Pressure screws 7 are arranged between metal sheet 430 and support 431 to engage at least on one (FIG. 3) of said sheets in the region of the sheet closer to the projection orifice than the upper fastenings 432. Preferably, such pressure screws are installed to press against the two sheets and deflect them to control the width of the slot and the braking action which the sheets exert on the threads (FIG. 4). These screws 7 make it possible to move the sheet 430 away from its support 431. More specifically, the screws deflect the sheets 430 toward each other with or without (depending on thread to be placed on the surface S) causing the deflectors to make pressure contact with each other after adjustment and at rest. During operation of the thread guide, the sheets would always be spaced apart at the discharge of the threads from the thread guide onto the surface S. In one embodiment, the sheets are held apart from their respective supports until the two sheets 430 come into contact with each other at least at a point or at points in the slot for the passage of lengths of thread. The sheets are arranged in such a manner as to assure this contact at least on the side opposite the rotary conduit 2, that is to say in the region of the thread guide furthest from the assembly 5. It will be noted that the support 431 is provided with several threaded holes 70 which serve as anchoring points for the introductions of such pressure screws at the same level as those shown in the figures. There will also be noted the presence of other threaded holes 71 which can serve as possible anchoring points for the introduction of such pressure screws at an intermediate level between the pressure screws shown and the upper fastenings 432. It is possible to use only some of these threaded holes 70 or 71, selected specifically in accordance with the result of experimental tests carried out for each of the types of thread to be projected. It will be recalled that these pressure screws have been located in such a manner that, at the level of the lower edge 44, they permit the relative moving apart of said sheets in order to permit the lengths of thread to pass, while assuring an elastic return towards the initial position. The adjustment of these pressure screws 7 may be effected in the shop, off the machine, respecting pre-established directions as to prestressing.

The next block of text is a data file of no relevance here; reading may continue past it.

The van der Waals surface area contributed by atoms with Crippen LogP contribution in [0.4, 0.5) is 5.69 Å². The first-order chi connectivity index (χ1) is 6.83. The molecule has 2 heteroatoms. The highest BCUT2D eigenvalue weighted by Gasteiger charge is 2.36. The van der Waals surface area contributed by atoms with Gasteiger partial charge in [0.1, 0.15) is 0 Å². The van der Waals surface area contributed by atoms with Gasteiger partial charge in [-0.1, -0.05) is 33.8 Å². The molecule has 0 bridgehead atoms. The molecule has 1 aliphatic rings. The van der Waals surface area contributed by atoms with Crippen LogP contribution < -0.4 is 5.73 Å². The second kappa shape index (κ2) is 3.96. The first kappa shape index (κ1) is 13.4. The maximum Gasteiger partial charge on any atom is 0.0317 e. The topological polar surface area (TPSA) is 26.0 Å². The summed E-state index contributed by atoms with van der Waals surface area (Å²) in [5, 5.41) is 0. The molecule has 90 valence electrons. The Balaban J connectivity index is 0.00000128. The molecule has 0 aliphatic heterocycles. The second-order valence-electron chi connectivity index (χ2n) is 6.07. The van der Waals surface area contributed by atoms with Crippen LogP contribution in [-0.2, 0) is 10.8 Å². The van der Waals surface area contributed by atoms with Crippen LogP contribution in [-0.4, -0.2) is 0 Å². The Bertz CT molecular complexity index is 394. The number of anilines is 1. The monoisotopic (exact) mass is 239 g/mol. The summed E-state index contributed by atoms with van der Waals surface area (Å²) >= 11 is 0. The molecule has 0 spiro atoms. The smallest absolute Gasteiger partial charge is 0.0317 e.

FIG. 4 also shows another variant embodiment for the exerting of a certain pressure for the relative movement together of the sheets 430. The screws 7 act on the sheet 430 via a ring-shaped arc 72 (and possibly several contiguous arcs) and a cushion 73 of rubber or any other flexible material.
In the embodiment of the invention shown, the cradle 41 is formed by two curved bars 46, by each of the solid supports 431, and by three braces 47A, 47B and 47C. Seen in the plane of projection of the lengths, the cradle 41 has substantially the shape of a curved, closed, elongated rectangle formed by two substantially parallel branches connected together at their ends. The closed structure of the cradle 41 imparts to it strength, rigidity and lightweight, features which, in addition to the use of a fastening surface 42 of fixed location, insure that the cradle is easy to remove and replace. Note that the cradle can become closed through the fastening means at the time it is attached to the assembly 5, and this variation is within the meaning of the term “closed” as used herein. The deflectors are mounted within said branches, and the fastening surface is arranged on one of said branches on the side opposite one of said deflectors. The deflectors are shaped in such a manner that the distance between each deflector decreases as the projection orifice is approached (see FIG. 2).